Even McDonalds and Kentucky Fried Chicken have experienced shortages of chicken due to restrictive production quotas. Sometimes they have even had to buy chicken from U.S. farmers instead of Canadian farmers, because Canadian supplies were insufficient due to production quotas and pricing. And while grain farmers are fighting for more open foreign markets, dairy marketing boards are cutting off dairy imports. Foreigners then retaliate and keep their grain markets restricted, and this hurts the Canadian grain farmer. When it comes to WTO trade negotiations, Canada’s position is weakened. It leaves foreigners feeling like Canadian negotiators are talking from both sides of their mouths, arguing for others to open up their markets, while Canada keeps it’s markets closed.
Outdated wheat milling and export restrictions in Western Canada recall the days of prohibition and moonshine. Recently a group of Weyburn, Saskatchewan farmers wanted to start a pasta processing plant and use their own wheat, but were prohibited by Wheat Board rules. In order to operate, they were required to pay above market wheat prices, rather than simply using their own wheat as they wished. In the end, they may have to relocate across the line in North Dakota where they face less restrictions and lower taxes, and then ship the product back to Canada. This is the same economic process that brought American bootleggers up to Moose Jaw in the 1920s to buy cheaper whiskey, only in reverse.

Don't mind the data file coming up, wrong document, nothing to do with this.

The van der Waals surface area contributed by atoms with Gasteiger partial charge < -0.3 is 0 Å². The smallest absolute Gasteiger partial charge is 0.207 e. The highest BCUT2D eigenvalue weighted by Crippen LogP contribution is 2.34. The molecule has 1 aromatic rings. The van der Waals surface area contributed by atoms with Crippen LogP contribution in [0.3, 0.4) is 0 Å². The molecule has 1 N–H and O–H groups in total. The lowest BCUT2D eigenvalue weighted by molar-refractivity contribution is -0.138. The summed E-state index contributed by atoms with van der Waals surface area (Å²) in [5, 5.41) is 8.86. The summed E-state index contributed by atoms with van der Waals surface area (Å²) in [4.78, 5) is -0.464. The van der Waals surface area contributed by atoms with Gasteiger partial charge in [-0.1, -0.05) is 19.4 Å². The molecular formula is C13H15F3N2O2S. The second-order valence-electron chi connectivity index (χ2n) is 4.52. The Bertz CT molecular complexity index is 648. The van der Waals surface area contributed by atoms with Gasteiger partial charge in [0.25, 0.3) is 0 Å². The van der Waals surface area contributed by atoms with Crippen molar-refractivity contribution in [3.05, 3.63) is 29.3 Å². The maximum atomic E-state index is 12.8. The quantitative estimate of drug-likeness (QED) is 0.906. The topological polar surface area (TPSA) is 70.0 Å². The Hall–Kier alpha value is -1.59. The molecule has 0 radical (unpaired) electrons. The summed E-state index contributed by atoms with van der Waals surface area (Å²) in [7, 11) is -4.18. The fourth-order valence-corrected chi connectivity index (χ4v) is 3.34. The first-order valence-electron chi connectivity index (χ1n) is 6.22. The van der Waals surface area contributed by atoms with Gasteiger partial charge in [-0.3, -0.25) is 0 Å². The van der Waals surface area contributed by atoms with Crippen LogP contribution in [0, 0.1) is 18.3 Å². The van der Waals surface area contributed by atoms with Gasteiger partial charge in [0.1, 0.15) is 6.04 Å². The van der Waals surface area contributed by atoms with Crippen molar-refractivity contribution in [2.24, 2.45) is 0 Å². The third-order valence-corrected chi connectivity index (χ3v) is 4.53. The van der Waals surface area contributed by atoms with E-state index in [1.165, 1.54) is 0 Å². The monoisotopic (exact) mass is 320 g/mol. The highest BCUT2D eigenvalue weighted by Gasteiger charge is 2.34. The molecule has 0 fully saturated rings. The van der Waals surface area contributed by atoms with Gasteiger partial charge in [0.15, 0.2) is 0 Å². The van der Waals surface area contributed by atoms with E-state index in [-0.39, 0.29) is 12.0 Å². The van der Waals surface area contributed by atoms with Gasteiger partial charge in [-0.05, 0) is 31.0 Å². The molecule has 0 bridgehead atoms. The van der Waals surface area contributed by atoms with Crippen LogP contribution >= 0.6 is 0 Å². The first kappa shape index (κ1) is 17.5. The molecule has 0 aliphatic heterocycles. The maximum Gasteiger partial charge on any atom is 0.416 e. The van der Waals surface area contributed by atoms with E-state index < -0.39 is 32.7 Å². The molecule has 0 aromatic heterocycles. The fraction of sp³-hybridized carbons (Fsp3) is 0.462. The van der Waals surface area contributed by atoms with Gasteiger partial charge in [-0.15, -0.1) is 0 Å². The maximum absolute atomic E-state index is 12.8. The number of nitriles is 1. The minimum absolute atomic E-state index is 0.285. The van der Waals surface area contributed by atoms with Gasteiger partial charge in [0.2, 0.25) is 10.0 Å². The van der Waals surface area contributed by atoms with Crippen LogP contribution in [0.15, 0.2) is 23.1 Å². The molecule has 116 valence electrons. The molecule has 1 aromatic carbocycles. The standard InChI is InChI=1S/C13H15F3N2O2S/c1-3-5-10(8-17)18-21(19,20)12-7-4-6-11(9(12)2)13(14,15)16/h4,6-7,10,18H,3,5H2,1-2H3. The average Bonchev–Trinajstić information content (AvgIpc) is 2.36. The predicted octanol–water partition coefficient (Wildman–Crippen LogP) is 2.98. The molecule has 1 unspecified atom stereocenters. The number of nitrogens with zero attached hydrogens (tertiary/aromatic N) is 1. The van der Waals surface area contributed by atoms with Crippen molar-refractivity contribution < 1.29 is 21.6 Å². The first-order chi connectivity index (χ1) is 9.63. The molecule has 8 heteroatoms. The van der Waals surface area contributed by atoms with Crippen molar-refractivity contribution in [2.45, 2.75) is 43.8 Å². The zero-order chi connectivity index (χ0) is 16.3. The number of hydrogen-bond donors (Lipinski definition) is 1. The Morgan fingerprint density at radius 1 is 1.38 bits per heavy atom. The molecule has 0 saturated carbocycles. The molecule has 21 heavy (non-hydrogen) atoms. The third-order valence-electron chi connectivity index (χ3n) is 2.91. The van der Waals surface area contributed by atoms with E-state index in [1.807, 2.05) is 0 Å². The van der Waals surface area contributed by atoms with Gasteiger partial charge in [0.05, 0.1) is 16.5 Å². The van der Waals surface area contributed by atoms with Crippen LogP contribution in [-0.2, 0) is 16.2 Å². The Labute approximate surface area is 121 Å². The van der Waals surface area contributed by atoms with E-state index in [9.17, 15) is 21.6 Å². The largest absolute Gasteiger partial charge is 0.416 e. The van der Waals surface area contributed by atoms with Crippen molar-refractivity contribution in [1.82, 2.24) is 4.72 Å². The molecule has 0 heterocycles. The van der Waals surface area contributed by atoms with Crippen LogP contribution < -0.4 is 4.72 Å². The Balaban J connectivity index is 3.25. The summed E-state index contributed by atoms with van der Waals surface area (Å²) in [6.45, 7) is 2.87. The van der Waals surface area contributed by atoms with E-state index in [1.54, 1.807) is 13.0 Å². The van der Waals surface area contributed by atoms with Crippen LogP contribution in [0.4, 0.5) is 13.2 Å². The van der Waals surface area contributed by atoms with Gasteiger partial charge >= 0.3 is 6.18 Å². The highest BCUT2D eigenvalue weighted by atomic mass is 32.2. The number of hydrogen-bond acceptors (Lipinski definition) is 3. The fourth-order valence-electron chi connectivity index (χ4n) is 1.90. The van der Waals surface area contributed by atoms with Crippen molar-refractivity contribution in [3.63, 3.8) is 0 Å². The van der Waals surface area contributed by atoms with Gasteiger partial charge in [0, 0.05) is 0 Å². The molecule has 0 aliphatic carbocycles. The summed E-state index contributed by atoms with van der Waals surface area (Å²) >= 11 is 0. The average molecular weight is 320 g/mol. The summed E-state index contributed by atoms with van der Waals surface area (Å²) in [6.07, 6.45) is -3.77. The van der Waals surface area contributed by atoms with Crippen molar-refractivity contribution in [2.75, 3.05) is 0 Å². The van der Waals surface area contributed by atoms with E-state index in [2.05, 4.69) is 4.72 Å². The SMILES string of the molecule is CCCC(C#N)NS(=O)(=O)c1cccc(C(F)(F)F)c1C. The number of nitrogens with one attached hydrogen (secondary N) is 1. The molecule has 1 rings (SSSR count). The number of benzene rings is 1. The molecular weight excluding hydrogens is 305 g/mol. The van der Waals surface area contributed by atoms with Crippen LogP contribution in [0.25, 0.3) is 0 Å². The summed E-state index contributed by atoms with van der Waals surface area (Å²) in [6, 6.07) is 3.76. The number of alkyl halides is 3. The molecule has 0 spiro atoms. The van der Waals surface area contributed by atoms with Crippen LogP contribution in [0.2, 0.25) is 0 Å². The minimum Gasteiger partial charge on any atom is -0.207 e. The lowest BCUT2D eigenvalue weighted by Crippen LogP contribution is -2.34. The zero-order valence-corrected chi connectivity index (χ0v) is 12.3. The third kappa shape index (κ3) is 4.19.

A few years ago, Manitoba provided a sterling example of how to restore markets when it threw out restrictive rules on pork marketing. These rules had allowed the Pork Marketing Board to set the price above market levels, and discouraged processors because they could face a restricted, uncertain, or expensive supply of pork. Following deregulation and restoration of the marketplace, both new and existing pork processors more than doubled production and the pork industry took off. The result is a Manitoba agricultural economy that is much more prosperous and diversified.
Before marketing boards came along, Winnipeg had the role of being the largest wheat market in the world. Other commodities also had healthy exports, but many exports were substantially reduced or stopped when marketing boards came into existence. The restrictions in Canadian production simply meant that other countries stole Canada’s market when Canadian exports stopped. Getting these markets back may not be easy at first, but on the positive side, Canada’s plentiful supplies of grain will help some commodities such as poultry and dairy.
Farmers and consumers the world over will do better if they have the freedom to produce and consume as they choose in a competitive marketplace. South Koreans eat well while the North Korean dictatorship starves its people with ironclad restrictions on agriculture. Years of restricted markets have left parts of land rich Eastern Europe and the Former Soviet Union with a sad food shortage, while neighboring Western Europe is abundant in food.
The complex system of marketing boards in Canada was put in place at a time when our understanding of markets was much less sophisticated. We now have a fuller understanding of the negative consequences of price-fixing and quotas. Abandoning these failed methods through an equitable transition program is the best way to ensure a vibrant and sustainable farm economy.